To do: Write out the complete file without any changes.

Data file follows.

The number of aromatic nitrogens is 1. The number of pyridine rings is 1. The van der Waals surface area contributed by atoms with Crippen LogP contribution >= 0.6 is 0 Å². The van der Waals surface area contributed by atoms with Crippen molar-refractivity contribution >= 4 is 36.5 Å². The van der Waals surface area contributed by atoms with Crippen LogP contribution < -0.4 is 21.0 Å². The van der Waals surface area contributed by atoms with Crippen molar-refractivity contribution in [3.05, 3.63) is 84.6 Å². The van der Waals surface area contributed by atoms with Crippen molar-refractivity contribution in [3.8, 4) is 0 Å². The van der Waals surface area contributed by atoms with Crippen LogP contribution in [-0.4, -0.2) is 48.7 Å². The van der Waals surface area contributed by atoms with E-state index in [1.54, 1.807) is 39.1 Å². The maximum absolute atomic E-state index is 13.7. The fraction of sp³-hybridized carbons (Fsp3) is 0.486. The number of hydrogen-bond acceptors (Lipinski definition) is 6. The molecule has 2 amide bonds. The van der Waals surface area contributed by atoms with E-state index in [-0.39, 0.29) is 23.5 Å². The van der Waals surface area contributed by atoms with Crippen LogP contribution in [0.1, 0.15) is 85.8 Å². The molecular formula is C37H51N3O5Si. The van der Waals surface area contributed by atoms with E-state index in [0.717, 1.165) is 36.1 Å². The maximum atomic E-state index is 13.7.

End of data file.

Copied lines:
The number of aromatic nitrogens is 1. The number of pyridine rings is 1. The van der Waals surface area contributed by atoms with Crippen LogP contribution >= 0.6 is 0 Å². The van der Waals surface area contributed by atoms with Crippen molar-refractivity contribution >= 4 is 36.5 Å². The van der Waals surface area contributed by atoms with Crippen LogP contribution < -0.4 is 21.0 Å². The van der Waals surface area contributed by atoms with Crippen molar-refractivity contribution in [3.05, 3.63) is 84.6 Å². The van der Waals surface area contributed by atoms with Crippen molar-refractivity contribution in [3.8, 4) is 0 Å². The van der Waals surface area contributed by atoms with Crippen LogP contribution in [-0.4, -0.2) is 48.7 Å². The van der Waals surface area contributed by atoms with E-state index in [1.54, 1.807) is 39.1 Å². The maximum absolute atomic E-state index is 13.7. The fraction of sp³-hybridized carbons (Fsp3) is 0.486. The number of hydrogen-bond acceptors (Lipinski definition) is 6. The molecule has 2 amide bonds. The van der Waals surface area contributed by atoms with E-state index in [-0.39, 0.29) is 23.5 Å². The van der Waals surface area contributed by atoms with Crippen LogP contribution in [0.1, 0.15) is 85.8 Å². The molecular formula is C37H51N3O5Si. The van der Waals surface area contributed by atoms with E-state index in [0.717, 1.165) is 36.1 Å². The maximum atomic E-state index is 13.7.